What are DApps (Decentralized Applications)? – The Beginner’s Guide

What are DApps

A new breed of applications is being discussed across the world. These types of applications are not owned by anyone, can’t be shut down, and cannot have downtime.

Does this sound crazy?

Such new breeds of applications are named DApps (Decentralized Applications).

But before we discuss DApps, let’s talk about the technology underlying DApps, which is called a “blockchain“.

Bitcoin – the first cryptocurrency – introduced blockchain technology to the world. Bitcoin’s blockchain is a globally distributed ledger which records transactions and is secured cryptographically via a robust consensus mechanism.

But digital currency like Bitcoin, which has decentralized all aspects of money, is only one example of a DApp.

Similarly, other DApps built on blockchain technology have opened up the possibility of a newer and more exciting world.

You might be thinking about what this new world is all about…

Well, this new world is about making everything as decentralized as Bitcoin’s blockchain did for money.

What are DApps?

What are DApps

DApps is pronounced in the same way that Email is, where the ‘D’ in DApps means decentralized (i.e. D-Apps).

It is difficult to summarize DApps in a 1-2 line definition, as an application needs to have a specific set of characteristics in order to qualify as a DApp.

If an app doesn’t meet all of these criteria, then it is not a DApp:

  1. Open Source – Source code of app is available to all.
  2. Decentralized – Uses a blockchain-like cryptographic technology.
  3. Incentive – App has crypto-tokens/digital assets for fueling itself.
  4. Algorithm/Protocol – Generates tokens and has an inbuilt consensus mechanism.

DApps Classification

Based on which blockchain model these DApps use, they are classified into three categories:

Type IType IIType III
These types of DApps have their own blockchain (like Bitcoin).

Other altcoins also fall under this category as well.

These types of DApps use the blockchain of Type I DApps.

 

Type II decentralized applications are protocols and have tokens that are necessary for their function.

The Omni Protocol is an example of Type II decentralized application.

These types of DApps use the protocol of a Type II DApp.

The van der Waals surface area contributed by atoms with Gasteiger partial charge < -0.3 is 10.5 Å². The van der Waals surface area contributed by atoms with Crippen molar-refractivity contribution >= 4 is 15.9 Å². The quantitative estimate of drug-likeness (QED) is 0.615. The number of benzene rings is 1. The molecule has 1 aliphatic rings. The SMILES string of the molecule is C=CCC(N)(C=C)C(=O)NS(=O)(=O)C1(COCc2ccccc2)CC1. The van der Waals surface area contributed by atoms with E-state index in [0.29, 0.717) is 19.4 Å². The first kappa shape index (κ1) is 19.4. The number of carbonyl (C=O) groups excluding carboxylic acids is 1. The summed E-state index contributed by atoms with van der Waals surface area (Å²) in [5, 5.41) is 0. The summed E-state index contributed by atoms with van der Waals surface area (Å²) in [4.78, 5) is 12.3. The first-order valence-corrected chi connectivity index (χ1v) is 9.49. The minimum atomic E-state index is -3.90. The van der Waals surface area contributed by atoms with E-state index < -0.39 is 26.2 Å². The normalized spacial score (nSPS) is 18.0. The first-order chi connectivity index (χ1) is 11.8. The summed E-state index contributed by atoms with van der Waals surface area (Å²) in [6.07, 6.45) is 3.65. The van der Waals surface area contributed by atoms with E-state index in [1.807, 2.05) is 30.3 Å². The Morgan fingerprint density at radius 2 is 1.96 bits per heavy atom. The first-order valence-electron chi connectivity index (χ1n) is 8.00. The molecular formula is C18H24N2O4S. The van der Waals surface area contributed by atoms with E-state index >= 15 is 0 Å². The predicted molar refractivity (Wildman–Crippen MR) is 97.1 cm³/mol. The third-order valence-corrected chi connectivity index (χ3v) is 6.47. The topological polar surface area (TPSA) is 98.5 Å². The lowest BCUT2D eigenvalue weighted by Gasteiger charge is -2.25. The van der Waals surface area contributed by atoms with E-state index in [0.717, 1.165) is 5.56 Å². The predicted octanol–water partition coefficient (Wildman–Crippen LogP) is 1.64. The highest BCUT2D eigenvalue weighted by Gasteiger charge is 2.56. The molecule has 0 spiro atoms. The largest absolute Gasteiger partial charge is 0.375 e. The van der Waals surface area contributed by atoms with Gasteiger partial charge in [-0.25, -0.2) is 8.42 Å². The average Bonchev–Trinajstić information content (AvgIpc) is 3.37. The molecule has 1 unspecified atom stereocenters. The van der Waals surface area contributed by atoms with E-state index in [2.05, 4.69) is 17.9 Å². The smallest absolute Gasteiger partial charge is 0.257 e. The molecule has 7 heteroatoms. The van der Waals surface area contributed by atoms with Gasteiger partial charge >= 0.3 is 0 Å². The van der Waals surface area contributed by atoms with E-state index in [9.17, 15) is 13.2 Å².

For example, the SAFE network uses the Omni Protocol for issuing SafeCoins that are then used to build distributed file storage.

Now that you know the different classifications, you might start realizing that many of the crypto-projects that out now fall under one of these classifications.

And you are absolutely correct to think so!!

DApps Projects

As you probably know, the world’s two biggest blockchain platforms at present are Bitcoin and Ethereum. Several current apps are built on top of these chains.

On the other hand, some apps choose to build their own blockchain.

Here’s a list of some DApps and what “type” they are:

DApps in ActionDescriptionType of DAppTokenBlockchain
The SAFE
Network
A decentralized data storage and communications networkType IIISafeCoin (SFE)Bitcoin’s Blockchain
AugurA fully open-source and decentralized prediction market platform.Type IIAugur (REP)Ethereum’s Blockchain
FactomA decentralized, unalterable record-keeping systemType IFactom (FCT)Private Blockchain
GolemA decentralized application to make the first global market for idle computer powerType IIGolem (GNT)Ethereum’s Blockchain
SiacoinA fully open-source and decentralized private cloudType ISiacoin (SC)Private Blockchain
StorjA decentralized peer-to-peer protocol to provide the most secure, private, and encrypted cloud storageType IIStorjcoin X (SJCX)Ethereum’s Blockchain
CounterpartyA decentralized financial platform for creating peer-to-peer financial applicationsType IICounterparty (XCP)Bitcoin’s Blockchain

Check out more DApps on Ethereum

How Does A DApp Function?

DApps function by implementing all the four criterion which we discussed in the first section. This means that a DApp is an open-source software platform implemented on decentralized blockchains and are fueled using tokens which are generated using a protocol/algorithm.

Being an open-source application makes it truly decentralized as anyone can see and contribute to the code. It also fastens the process for scalability of product development in terms of both quality and quantity.

Decentralizing the app by using a blockchain is the next step. The blockchain serves as a permanent ledger of records/transactions which anyone can refer to at any time.